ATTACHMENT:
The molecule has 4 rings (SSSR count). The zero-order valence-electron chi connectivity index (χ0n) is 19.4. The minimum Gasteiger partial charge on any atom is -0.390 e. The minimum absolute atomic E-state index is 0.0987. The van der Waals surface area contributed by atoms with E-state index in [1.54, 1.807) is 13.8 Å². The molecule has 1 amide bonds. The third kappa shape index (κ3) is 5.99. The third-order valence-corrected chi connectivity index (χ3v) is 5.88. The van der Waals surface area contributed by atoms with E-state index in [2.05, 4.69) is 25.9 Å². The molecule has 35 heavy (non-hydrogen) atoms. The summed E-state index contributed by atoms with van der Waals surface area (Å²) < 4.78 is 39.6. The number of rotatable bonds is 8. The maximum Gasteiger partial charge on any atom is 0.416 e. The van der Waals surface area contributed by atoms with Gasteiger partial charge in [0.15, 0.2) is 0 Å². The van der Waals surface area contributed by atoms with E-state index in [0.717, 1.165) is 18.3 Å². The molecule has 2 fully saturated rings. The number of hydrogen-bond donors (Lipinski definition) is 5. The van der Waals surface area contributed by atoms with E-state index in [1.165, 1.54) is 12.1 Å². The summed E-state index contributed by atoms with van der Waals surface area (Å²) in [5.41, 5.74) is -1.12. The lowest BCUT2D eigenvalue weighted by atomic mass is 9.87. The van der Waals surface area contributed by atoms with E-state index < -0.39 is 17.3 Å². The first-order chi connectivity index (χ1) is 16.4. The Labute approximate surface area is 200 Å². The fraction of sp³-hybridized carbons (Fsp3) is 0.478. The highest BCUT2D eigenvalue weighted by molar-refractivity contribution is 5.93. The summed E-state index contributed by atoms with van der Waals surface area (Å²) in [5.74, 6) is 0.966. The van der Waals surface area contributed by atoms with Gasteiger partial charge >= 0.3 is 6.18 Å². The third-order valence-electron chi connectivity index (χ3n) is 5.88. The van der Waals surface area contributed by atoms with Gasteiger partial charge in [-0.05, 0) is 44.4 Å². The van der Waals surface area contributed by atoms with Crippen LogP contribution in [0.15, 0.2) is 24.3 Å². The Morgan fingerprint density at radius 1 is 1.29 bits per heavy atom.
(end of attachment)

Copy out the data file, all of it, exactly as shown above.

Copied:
The molecule has 4 rings (SSSR count). The zero-order valence-electron chi connectivity index (χ0n) is 19.4. The minimum Gasteiger partial charge on any atom is -0.390 e. The minimum absolute atomic E-state index is 0.0987. The van der Waals surface area contributed by atoms with E-state index in [1.54, 1.807) is 13.8 Å². The molecule has 1 amide bonds. The third kappa shape index (κ3) is 5.99. The third-order valence-corrected chi connectivity index (χ3v) is 5.88. The van der Waals surface area contributed by atoms with E-state index in [2.05, 4.69) is 25.9 Å². The molecule has 35 heavy (non-hydrogen) atoms. The summed E-state index contributed by atoms with van der Waals surface area (Å²) < 4.78 is 39.6. The number of rotatable bonds is 8. The maximum Gasteiger partial charge on any atom is 0.416 e. The van der Waals surface area contributed by atoms with Gasteiger partial charge in [0.15, 0.2) is 0 Å². The van der Waals surface area contributed by atoms with E-state index in [0.717, 1.165) is 18.3 Å². The molecule has 2 fully saturated rings. The number of hydrogen-bond donors (Lipinski definition) is 5. The van der Waals surface area contributed by atoms with E-state index in [1.165, 1.54) is 12.1 Å². The summed E-state index contributed by atoms with van der Waals surface area (Å²) in [5.41, 5.74) is -1.12. The lowest BCUT2D eigenvalue weighted by atomic mass is 9.87. The van der Waals surface area contributed by atoms with E-state index < -0.39 is 17.3 Å². The first-order chi connectivity index (χ1) is 16.4. The Labute approximate surface area is 200 Å². The fraction of sp³-hybridized carbons (Fsp3) is 0.478. The highest BCUT2D eigenvalue weighted by molar-refractivity contribution is 5.93. The summed E-state index contributed by atoms with van der Waals surface area (Å²) in [5.74, 6) is 0.966. The van der Waals surface area contributed by atoms with Gasteiger partial charge >= 0.3 is 6.18 Å². The third-order valence-electron chi connectivity index (χ3n) is 5.88. The van der Waals surface area contributed by atoms with Gasteiger partial charge in [-0.05, 0) is 44.4 Å². The van der Waals surface area contributed by atoms with Crippen LogP contribution in [0.15, 0.2) is 24.3 Å². The Morgan fingerprint density at radius 1 is 1.29 bits per heavy atom.